Sampling clone assignment of clusters I q

We sample cluster-to-clone assignment variable Iq, given the Markov blanket of Iq in the graphical model (Fig. 2):

$$ \begin{aligned} &P(I_{q}=k|\mathbf{A},\mathbf{D},\mathbf{C},\mathbf{T},\mathbf{\theta})\propto P(I_{q}=k)P(A_{q}|D_{q},I_{q} = k, \mathbf{C},\theta,\mathbf{T})\\ &\propto \prod_{j \in q}\prod_{i=1}^{N} \left\{\texttt{Binom}(A_{i,j}|D_{i,j},\theta_{i})^{C_{i,k}} \times \texttt{Binom}(A_{i,j}|D_{i,j},\theta_{0})^{(1-C_{i,k})} \right\}. \end{aligned} $$
(1)

Sampling success probabilities of observing a transcript θ

Similarly, we sample θ from the posterior probability:

$$\begin{aligned} &P(\theta|\mathbf{A},\mathbf{D},\mathbf{C},\mathbf{I},\mathbf{T},v) \propto P(\theta|v) \prod_{q =1}^{Q}\prod_{j \in q} \prod_{i=1}^{N} P(A_{i,j}|D_{i,j}, I_{q}, C_{i,I_{q}},\theta, T_{j} = q)\\ &\propto \texttt{Beta}(\theta_{0}|\alpha_{0},\beta_{0}) \prod_{i=1}^{N} Beta(\theta_{i}|\alpha_{1},\beta_{1}) \end{aligned} $$
$$ \begin{aligned} &\times \prod_{q =1}^{Q}\prod_{j \in q} \prod_{i=1}^{N} \left\{\texttt{Binom}\left(A_{i,j}|D_{i,j},\theta_{i}\right)^{C_{i,I_{q}}} \texttt{Binom}\left(A_{i,j}|D_{i,j},\theta_{0}\right)^{1-C_{i,I_{q}}} \right\}\\ &=\left\{\texttt{Beta}\left(\theta_{0}|\alpha_{0},\beta_{0}\right)\prod_{q =1}^{Q}\prod_{j \in q} \prod_{i=1}^{N}\texttt{Binom}\left(A_{i,j}|D_{i,j},\theta_{0}\right)^{\left(1-C_{i,I_{q}}\right)}\right\} \\ &\times \left\{ \prod_{i=1}^{N} \texttt{Beta}\left(\theta_{i}|\alpha_{1},\beta_{1}\right) \prod_{q=1}^{Q}\prod_{j \in q} \texttt{Binom}\left(A_{i,j}|D_{i,j},\theta_{i}\right)^{C_{i,I_{q}}} \right\}. \end{aligned} $$
(2)

Using the beta-binomial conjugacy, θ0 and θi, for 0<i<N are sampled from the beta distribution:

$$\begin{array}{@{}rcl@{}} &&\theta_{0}|\mathbf{A},\mathbf{C}, \mathbf{I}, \mathbf{T} \sim \texttt{Beta}(\alpha_{0}+u_{0},\beta_{0} + v_{0}),\\ &&\theta_{i}|\mathbf{A},\mathbf{C}, \mathbf{D}, \mathbf{I}, \mathbf{T} \sim \texttt{Beta}(\alpha_{1}+u_{i},\beta_{1} + v_{i}), \end{array} $$
(3)

where

$$\begin{aligned} &u_{0} \!= \sum_{q=1}^{Q}\sum_{j \in q} \sum_{i=1}^{N} A_{i,j} (1\,-\,C_{i,I_{q}}), \quad v_{0} = \sum_{q=1}^{Q}\sum_{j \in q} \sum_{i=1}^{N} (D_{i,j}\,-\,A_{i,j})(1-C_{i,I_{q}}),\\ &u_{i} = \sum_{q=1}^{Q}\sum_{j \in q} A_{i,j}C_{i,I_{q}}, \quad \quad \quad \quad v_{i} = \sum_{q=1}^{Q}\sum_{j \in q} (D_{i,j}-A_{i,j})C_{i,I_{q}}. \end{aligned} $$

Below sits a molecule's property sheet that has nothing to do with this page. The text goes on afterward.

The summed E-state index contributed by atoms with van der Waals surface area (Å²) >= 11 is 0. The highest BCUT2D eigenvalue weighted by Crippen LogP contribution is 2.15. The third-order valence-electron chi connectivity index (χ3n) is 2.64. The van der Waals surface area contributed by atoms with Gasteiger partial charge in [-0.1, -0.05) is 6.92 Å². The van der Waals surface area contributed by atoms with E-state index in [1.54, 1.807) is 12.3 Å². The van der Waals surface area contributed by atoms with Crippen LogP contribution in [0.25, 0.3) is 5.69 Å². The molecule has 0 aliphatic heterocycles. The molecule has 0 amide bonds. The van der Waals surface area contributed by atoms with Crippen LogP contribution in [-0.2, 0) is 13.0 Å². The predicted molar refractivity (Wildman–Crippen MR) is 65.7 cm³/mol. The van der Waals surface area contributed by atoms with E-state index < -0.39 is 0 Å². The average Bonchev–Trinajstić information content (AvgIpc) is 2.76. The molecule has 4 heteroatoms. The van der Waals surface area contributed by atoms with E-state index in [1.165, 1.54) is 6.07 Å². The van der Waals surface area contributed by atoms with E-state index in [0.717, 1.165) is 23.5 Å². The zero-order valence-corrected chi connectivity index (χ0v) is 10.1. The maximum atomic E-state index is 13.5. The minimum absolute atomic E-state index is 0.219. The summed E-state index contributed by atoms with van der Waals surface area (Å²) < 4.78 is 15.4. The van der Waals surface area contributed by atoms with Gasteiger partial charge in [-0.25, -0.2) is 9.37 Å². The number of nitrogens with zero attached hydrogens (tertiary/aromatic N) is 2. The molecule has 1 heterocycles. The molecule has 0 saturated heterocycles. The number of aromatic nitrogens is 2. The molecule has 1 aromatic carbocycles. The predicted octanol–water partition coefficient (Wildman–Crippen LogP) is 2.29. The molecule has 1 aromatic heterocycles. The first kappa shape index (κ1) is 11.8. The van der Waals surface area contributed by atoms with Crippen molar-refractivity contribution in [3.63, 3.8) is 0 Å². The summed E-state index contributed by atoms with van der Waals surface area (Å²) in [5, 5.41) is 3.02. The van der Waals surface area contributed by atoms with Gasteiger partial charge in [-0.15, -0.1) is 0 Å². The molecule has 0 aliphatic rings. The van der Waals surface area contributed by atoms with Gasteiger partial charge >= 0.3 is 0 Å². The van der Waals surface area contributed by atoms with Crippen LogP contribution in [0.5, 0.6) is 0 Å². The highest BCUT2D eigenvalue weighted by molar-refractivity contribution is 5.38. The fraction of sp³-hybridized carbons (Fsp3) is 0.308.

Sampling the corrected clustering matrix T

The corrected sampling matrix T is sampled based on the Markov blanket of T in the graphical model (Fig. 2):

$$\begin{aligned} P(T_{j}=\ & q|\mathbf{p},\mathbf{A},\mathbf{C},\mathbf{D},\mathbf{I},\theta)\\ =& \frac{P\left(T_{j}=q|p_{j,1},\ldots,p_{j,Q}\right)\prod_{i=1}^{N}P\left(A_{i,j}|D_{i,j}, I_{q}, C_{i,I_{q}}, \theta, T_{j}=q\right)}{\sum_{q^{\prime}=1}^{Q} \!P\!\left(T_{j}\,=\, q^{\prime}|p_{j,1},\ldots\!,p_{j,Q}\right)\! \prod_{i=1}^{N} {\!P\!\left(A_{i,j}|D_{i,j},I_{q},\!C_{i,I_{q^{\prime}}},\theta, T_{j} \,=\, q^{\prime}\!\right)}}, \end{aligned} $$

where we assume the categorical prior over T:

$$ \begin{aligned} P(T_{j}=&q|\mathbf{p},\mathbf{A},\mathbf{D},\mathbf{C},\mathbf{I},\theta)\\ =& \frac{ p_{j,q} \prod_{i=1}^{N} {P\left(A_{i,j}|D_{i,j},I_{q},C_{i,I_{q}},\theta, T_{j} = q\right)}} { \sum_{q^{\prime}=1}^{Q} p_{j,q^{\prime} }\prod_{i=1}^{N} {P\left(A_{i,j}|D_{i,j},I_{q},C_{i,I_{q^{\prime}}},\theta,T_{j} = q^{\prime} \right)}}. \end{aligned} $$
(4)

Sampling the corrected genotype matrix C

Similarly, the corrected genotype matrix C is sampled using the Markov blanket of C in the graphical model:

$$ \begin{aligned} &P(C_{i,k}=1|C_{-(i,k)},\mathbf{A},\mathbf{D},\theta,\mathbf{I},\xi,\Omega_{i,k},\mathbf{T}) =\\ &\frac{ {|\Omega_{i,k}-\xi|}\prod\limits_{q=1}^{Q}\prod\limits_{j\in q} \texttt{Binom}(A_{i,j}|D_{i,j},\theta_{i})^{\mathbbm{1}_{(I_{q}=k)}}}{|\Omega_{i,k}\,-\,\xi|\!\prod\limits_{q=1}^{Q}\prod\limits_{j\in q} \!\texttt{Binom}(A_{i,j}|D_{i,j},\theta_{i})^{\mathbbm{1}_{(I_{q}=k)}} \!+ \!(1\,-\,|\Omega_{i,k\!}-\!\xi|)\prod\limits_{q=1}^{Q}\prod\limits_{j\in q} \texttt{\!Binom}(A_{i,j}|D_{i,j},\theta_{0})^{\mathbbm{1}_{(I_{q}=k)}}},\\ \end{aligned} $$
(5)

where

$$\begin{aligned} |\Omega_{i,k}&-\xi|\prod\limits_{q=1}^{Q}\prod\limits_{j\in q} \texttt{Binom}(A_{i,j}|D_{i,j},\theta_{i})^{\mathbbm{1}_{(I_{q}=k)}}\\ =& P(C_{i,k}=1|\Omega_{i,k},\xi)\prod\limits_{q=1}^{Q}\prod\limits_{j\in q} P(A_{i,j}|D_{i,j},I_{q},C_{i,I_{q}}=1,\theta, T_{j} = q) \end{aligned} $$

and

$$\begin{aligned} (1&-|\Omega_{i,k}-\xi|)\prod\limits_{q=1}^{Q}\prod\limits_{j\in q} \texttt{Binom}(A_{i,j}|D_{i,j},\theta_{0})^{\mathbbm{1}_{(I_{q}=k)}} \\=& P(C_{i,k}=0|\Omega_{i,k},\xi)\prod\limits_{q=1}^{Q}\prod\limits_{j\in q} P(A_{i,j}|D_{i,j},I_{q},C_{i,I_{q}}=0,\theta, T_{j} = q). \end{aligned} $$

Here, we assume Bernoulli distribution over Ci,k:

$$P(C_{i,k}=1|\Omega_{i,k},\xi) = \xi^{1-\Omega_{i,k}} \times (1-\xi)^{\Omega_{i,k}}$$

Indeed, we have P(Ci,k=1|Ωi,k=1,ξ)=1−ξ and P(Ci,k=1|Ωi,k=0,ξ)=ξ. Thus, we can shortly write P(Ci,k=1|Ωi,k,ξ)=|Ωi,kξ|. Similarly, for Ci,k=0, we can write P(Ci,k=0|Ωi,k,ξ)=1−|Ωi,kξ|.

Sampling the error rate ξ

We can compute the distribution of the error rate ξ having the corrected genotype matrix C, as well as the input clone genotype matrix Ω and hyperparameters κ as follows:

$$\begin{array}{@{}rcl@{}} P(\xi|C,\Omega,\kappa) = P(\xi | \kappa)\prod_{i}^{N}\prod_{k}^{K} P(C_{i,k}=1|\Omega_{i,k},\xi)\\ = \texttt{Beta}(\xi;\kappa_{0},\kappa_{1}) \times \xi^{1-\Omega_{i,k}} (1-\xi)^{\Omega_{i,k}}. \end{array} $$

From the beta-Bernoulli conjugacy we obtain:

$$ \begin{aligned} P(\xi|\mathbf{C},\Omega,\kappa)\! = \!\texttt{Beta} \left(\kappa_{0} \,+\, \sum_{i,k}\mathbbm{1}(\Omega_{i,k} \neq C_{i,k}),\kappa_{1} \,+\, \sum_{i,k}\mathbbm{1}(\Omega_{i,k} \,=\, C_{i,k}) \right). \end{aligned} $$
(6)